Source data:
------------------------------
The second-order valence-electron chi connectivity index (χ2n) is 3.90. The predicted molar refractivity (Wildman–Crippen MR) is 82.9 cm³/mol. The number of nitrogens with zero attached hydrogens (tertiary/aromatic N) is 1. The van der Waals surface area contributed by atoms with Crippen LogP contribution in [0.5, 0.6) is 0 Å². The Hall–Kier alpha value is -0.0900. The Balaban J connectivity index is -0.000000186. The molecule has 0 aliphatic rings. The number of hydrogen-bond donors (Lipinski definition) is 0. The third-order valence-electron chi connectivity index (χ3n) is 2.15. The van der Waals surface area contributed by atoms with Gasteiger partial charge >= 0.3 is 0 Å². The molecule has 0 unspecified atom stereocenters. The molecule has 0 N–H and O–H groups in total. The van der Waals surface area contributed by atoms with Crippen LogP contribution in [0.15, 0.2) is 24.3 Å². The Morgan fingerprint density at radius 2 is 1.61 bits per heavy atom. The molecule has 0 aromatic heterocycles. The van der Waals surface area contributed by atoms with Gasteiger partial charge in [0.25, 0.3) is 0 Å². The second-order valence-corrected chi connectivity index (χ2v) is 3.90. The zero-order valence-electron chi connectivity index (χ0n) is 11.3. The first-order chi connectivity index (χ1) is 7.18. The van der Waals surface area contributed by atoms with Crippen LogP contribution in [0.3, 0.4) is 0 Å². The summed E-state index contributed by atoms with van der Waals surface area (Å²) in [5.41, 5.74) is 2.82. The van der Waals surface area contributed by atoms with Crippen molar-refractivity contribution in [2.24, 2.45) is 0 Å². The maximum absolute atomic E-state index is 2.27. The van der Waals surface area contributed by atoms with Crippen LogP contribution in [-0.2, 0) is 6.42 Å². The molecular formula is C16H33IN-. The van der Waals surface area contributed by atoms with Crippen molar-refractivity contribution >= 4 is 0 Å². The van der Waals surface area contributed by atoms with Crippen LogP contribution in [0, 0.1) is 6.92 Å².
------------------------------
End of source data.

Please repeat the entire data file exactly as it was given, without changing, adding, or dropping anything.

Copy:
The second-order valence-electron chi connectivity index (χ2n) is 3.90. The predicted molar refractivity (Wildman–Crippen MR) is 82.9 cm³/mol. The number of nitrogens with zero attached hydrogens (tertiary/aromatic N) is 1. The van der Waals surface area contributed by atoms with Crippen LogP contribution in [0.5, 0.6) is 0 Å². The Hall–Kier alpha value is -0.0900. The Balaban J connectivity index is -0.000000186. The molecule has 0 aliphatic rings. The number of hydrogen-bond donors (Lipinski definition) is 0. The third-order valence-electron chi connectivity index (χ3n) is 2.15. The van der Waals surface area contributed by atoms with Gasteiger partial charge >= 0.3 is 0 Å². The molecule has 0 unspecified atom stereocenters. The molecule has 0 N–H and O–H groups in total. The van der Waals surface area contributed by atoms with Crippen LogP contribution in [0.15, 0.2) is 24.3 Å². The Morgan fingerprint density at radius 2 is 1.61 bits per heavy atom. The molecule has 0 aromatic heterocycles. The van der Waals surface area contributed by atoms with Gasteiger partial charge in [0.25, 0.3) is 0 Å². The second-order valence-corrected chi connectivity index (χ2v) is 3.90. The zero-order valence-electron chi connectivity index (χ0n) is 11.3. The first-order chi connectivity index (χ1) is 7.18. The van der Waals surface area contributed by atoms with Crippen LogP contribution in [0.3, 0.4) is 0 Å². The summed E-state index contributed by atoms with van der Waals surface area (Å²) in [5.41, 5.74) is 2.82. The van der Waals surface area contributed by atoms with Crippen molar-refractivity contribution in [2.24, 2.45) is 0 Å². The maximum absolute atomic E-state index is 2.27. The van der Waals surface area contributed by atoms with Crippen LogP contribution in [-0.2, 0) is 6.42 Å². The molecular formula is C16H33IN-. The van der Waals surface area contributed by atoms with Crippen molar-refractivity contribution >= 4 is 0 Å². The van der Waals surface area contributed by atoms with Crippen LogP contribution in [0, 0.1) is 6.92 Å².